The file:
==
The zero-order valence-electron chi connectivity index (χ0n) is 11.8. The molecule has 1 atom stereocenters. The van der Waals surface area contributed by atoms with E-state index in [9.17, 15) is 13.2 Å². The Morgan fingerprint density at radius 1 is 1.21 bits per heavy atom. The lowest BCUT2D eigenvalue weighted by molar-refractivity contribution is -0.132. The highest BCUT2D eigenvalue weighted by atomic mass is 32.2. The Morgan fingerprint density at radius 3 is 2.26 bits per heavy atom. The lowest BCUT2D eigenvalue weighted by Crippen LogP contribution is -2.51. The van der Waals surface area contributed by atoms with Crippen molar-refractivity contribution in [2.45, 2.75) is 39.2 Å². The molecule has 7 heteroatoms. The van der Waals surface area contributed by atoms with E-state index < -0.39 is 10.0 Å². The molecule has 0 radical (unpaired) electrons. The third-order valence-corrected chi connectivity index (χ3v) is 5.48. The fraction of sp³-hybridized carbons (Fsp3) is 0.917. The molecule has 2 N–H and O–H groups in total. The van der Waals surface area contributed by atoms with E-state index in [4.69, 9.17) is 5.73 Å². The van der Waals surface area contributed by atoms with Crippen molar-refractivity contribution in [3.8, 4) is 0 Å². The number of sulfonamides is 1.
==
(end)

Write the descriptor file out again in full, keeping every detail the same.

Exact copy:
The zero-order valence-electron chi connectivity index (χ0n) is 11.8. The molecule has 1 atom stereocenters. The van der Waals surface area contributed by atoms with E-state index in [9.17, 15) is 13.2 Å². The Morgan fingerprint density at radius 1 is 1.21 bits per heavy atom. The lowest BCUT2D eigenvalue weighted by molar-refractivity contribution is -0.132. The highest BCUT2D eigenvalue weighted by atomic mass is 32.2. The Morgan fingerprint density at radius 3 is 2.26 bits per heavy atom. The lowest BCUT2D eigenvalue weighted by Crippen LogP contribution is -2.51. The van der Waals surface area contributed by atoms with Crippen molar-refractivity contribution in [2.45, 2.75) is 39.2 Å². The molecule has 7 heteroatoms. The van der Waals surface area contributed by atoms with E-state index < -0.39 is 10.0 Å². The molecule has 0 radical (unpaired) electrons. The third-order valence-corrected chi connectivity index (χ3v) is 5.48. The fraction of sp³-hybridized carbons (Fsp3) is 0.917. The molecule has 2 N–H and O–H groups in total. The van der Waals surface area contributed by atoms with E-state index in [4.69, 9.17) is 5.73 Å². The van der Waals surface area contributed by atoms with Crippen molar-refractivity contribution in [3.8, 4) is 0 Å². The number of sulfonamides is 1.